Le Coup is a fantastic vaudeville circus cabaret show we saw on the tiny stage in the Wollongong Spiegeltent. In just over an hour, the five physical performers packed in aerial acrobatics on trapeze and ropes, juggling, fire eating, sword swallowing, tap dancing, bullwhip (with audience participation, on ya “Dingo”), ground acrobatics, rope skipping, hand balancing, and classic pratfalls – all with a three piece multi-instrumentalist band that was genuinely musically interesting as well as often involved in the action.
I wasn’t surprised to see names like Circus Oz, The Flying Fruit Fly Circus and the Moscow State Circus in the bios of the performers. At an individual level, these are performers at the top of their game, stretching themselves (literally) to explore new edges to their craft. In terms of new talent in Australian circus, this is a bit of an all star cast, put together by Chelsea McGuffin, whose extensive circus background includes Wollongong’s own Circus Monoxide. With Le Coup, she has taken contemporary circus to a new level.
A fine example is Olivia Porter as Beaver the Diva, whose juggling routine was a real eye opener. She started with a single soft ball (“soft” meaning it wouldn’t bounce), which she picked up from the floor in an often mystifying series of foot movements, to somehow lodge the ball in her hand, her armpit, the back of her knee, the crook of her elbow, and on her head and the back of her neck. She repeated this with two balls, and the introduction of a third brought lightning fast cascades, showers and fountains. With two more balls, she climaxed with a brief but extremely impressive five ball juggle that brought gasps and cheers from the crowd. Beaver also showed off her skipping skills, which again were unusual to say the least and involved some very unlikely looking physical body bending.
Le Coup is more than just a showcase of skills, though. It’s hung together ostensibly as a fight night, a pastiche of the old Australian boxing troupes of of the 40s and 50s. I remember a troupe like this at the Royal Hobart Show in the 60s, where local lads could try their luck against the troupe’s fighters, mostly formidable indigenous fighters. In Le Coup, however, the fights are based on contests of circus and musical skills, with plenty of jokes and a slightly seedy air. Kind of like Jimmy Sharman meets Jim Rose.
The whole is held together by a ringmaster character, The Boss, played by Jacqueline Furey. With a background in dance, striptease and burlesque, and dressed in all in tight red with stiletto heels and revealing cleavage, The Boss is part announcer and part dominatrix, with plenty of repartee to titillate the punters. It’s a demanding role and she handles it with aplomb, as well displaying thrilling skills with her sword swallowing, fire sticks and whip.
The performers also include Manaleya Kaydos-Nitis as Sally the Alley Cat, who had several turns of powerful and elegant aerial acrobatics on the trapeze and ropes, drawing gasps from the crowd. Hilton Dennis played the King of the Ring, who also displayed grace and strength in his aerobatic turns, as well as a charming (and exhausting) tap dance battle against a manic banjo. For the physical performers, the final part of the equation was Danik Abishev as Fred, initially portrayed as the loser of the group, a none too bright clown.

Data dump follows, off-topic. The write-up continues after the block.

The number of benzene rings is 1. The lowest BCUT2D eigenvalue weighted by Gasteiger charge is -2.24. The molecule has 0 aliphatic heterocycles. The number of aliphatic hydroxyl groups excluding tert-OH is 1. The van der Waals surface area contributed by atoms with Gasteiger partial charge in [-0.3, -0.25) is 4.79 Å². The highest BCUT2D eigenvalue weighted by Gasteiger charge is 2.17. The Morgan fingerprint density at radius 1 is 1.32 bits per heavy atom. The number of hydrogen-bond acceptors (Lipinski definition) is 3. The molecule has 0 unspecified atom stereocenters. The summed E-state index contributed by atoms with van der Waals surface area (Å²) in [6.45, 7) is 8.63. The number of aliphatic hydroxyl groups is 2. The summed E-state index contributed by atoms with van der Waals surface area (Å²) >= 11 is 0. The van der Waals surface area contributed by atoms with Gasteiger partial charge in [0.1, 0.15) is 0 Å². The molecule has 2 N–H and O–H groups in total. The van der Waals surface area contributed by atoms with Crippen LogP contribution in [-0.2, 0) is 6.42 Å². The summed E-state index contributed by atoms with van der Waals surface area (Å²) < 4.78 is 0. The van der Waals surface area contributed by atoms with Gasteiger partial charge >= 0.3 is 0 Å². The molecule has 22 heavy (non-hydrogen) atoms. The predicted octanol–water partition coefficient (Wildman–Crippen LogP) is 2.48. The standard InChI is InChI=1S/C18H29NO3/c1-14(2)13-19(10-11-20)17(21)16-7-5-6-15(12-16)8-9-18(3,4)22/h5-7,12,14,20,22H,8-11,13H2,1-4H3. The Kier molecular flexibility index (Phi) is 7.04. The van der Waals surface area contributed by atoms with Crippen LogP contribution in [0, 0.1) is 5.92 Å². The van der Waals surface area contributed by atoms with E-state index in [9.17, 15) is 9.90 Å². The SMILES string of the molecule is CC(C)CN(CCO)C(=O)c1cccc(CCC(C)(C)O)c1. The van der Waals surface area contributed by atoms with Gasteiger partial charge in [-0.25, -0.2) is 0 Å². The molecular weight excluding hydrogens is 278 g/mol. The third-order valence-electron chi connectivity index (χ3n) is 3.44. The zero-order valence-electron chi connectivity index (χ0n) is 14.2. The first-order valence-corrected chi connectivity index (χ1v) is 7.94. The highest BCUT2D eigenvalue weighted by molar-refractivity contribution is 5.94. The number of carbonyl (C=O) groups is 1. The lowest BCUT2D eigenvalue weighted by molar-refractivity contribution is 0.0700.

Fred’s climactic hand balancing on five upright supports was a highlight of the show, though, even as The Boss tried to tell him his part had been cut because of too many accidents (he had a black eye to prove it). As he leapt and balanced vertically upside down and sideways across the uprights supports with only his hands to support him, all the while with a manic gleam in his eye, his immense strength, balance and sheer skill was increasingly evident.
I also have to mention the music. It’s not unusual to have a couple of multi-instrumentalists providing backing for a show like this, but Le Coup took this, too, to new extremes. With bass, drums, electric and acoustic guitar, electric and acoustic mandolin, trumpets, banjo, and percussion, there was a feel that went beyond musical sound effects to something solidly grounded in between bluegrass, New Orleans jazz, big band swing and driving rock. It made sense for me when I saw C.W. Stoneking among the credits of musical director “Father” Grant Arthur who, incidentally and kind of weirdly appropriately, played this show with a broken finger courtesy of a dog bite.
Father Grant’s fellow musicians Ben Harrison as The Bookie and Bonnie Stewart as Mary Murderess were equally eclectic in their range of instruments and styles. There was more than one sequence where the musical backing was much more than that, a delightful soundtrack worthy of listening to in its own right. And, of course, all three musicians were part of the action, playing off each other and their circus skilled compatriots.
I’d like to give a little shoutout, too, to the detailed audio welcome to country played before the show began, followed by a further acknowledgement by The Boss of the indigenous inhabitants of the country we live on, “never ceded”. It was respectful, firm and absolutely right.
On the whole, then, Le Coup was breathtaking, funny, edgy, cheeky and highly entertaining, especially from the front row.
Le Coup: https://www.chelseamcguffin.com/our-work/le-coup
At the Spiegeltent: https://spiegeltentwollongong.com/what-s-on/le-coup-1339
Presented by Merrigong: https://merrigong.com.au/shows/le-coup/